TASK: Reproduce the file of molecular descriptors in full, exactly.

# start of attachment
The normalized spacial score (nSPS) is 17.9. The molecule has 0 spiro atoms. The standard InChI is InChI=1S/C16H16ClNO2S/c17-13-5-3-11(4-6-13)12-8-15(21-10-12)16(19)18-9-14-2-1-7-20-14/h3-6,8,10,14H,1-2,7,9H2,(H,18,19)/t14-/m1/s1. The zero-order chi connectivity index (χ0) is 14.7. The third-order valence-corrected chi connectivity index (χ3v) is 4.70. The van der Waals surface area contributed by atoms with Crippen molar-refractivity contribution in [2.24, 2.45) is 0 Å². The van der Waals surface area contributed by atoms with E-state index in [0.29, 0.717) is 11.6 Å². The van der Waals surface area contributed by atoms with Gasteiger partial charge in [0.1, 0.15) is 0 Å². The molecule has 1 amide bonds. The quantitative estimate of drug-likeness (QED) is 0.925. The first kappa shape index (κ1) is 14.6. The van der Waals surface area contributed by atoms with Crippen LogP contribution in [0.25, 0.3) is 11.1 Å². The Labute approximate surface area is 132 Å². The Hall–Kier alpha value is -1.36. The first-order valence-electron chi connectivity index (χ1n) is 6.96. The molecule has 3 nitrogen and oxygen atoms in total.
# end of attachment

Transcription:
The normalized spacial score (nSPS) is 17.9. The molecule has 0 spiro atoms. The standard InChI is InChI=1S/C16H16ClNO2S/c17-13-5-3-11(4-6-13)12-8-15(21-10-12)16(19)18-9-14-2-1-7-20-14/h3-6,8,10,14H,1-2,7,9H2,(H,18,19)/t14-/m1/s1. The zero-order chi connectivity index (χ0) is 14.7. The third-order valence-corrected chi connectivity index (χ3v) is 4.70. The van der Waals surface area contributed by atoms with Crippen molar-refractivity contribution in [2.24, 2.45) is 0 Å². The van der Waals surface area contributed by atoms with E-state index in [0.29, 0.717) is 11.6 Å². The van der Waals surface area contributed by atoms with Gasteiger partial charge in [0.1, 0.15) is 0 Å². The molecule has 1 amide bonds. The quantitative estimate of drug-likeness (QED) is 0.925. The first kappa shape index (κ1) is 14.6. The van der Waals surface area contributed by atoms with Crippen LogP contribution in [0.25, 0.3) is 11.1 Å². The Labute approximate surface area is 132 Å². The Hall–Kier alpha value is -1.36. The first-order valence-electron chi connectivity index (χ1n) is 6.96. The molecule has 3 nitrogen and oxygen atoms in total.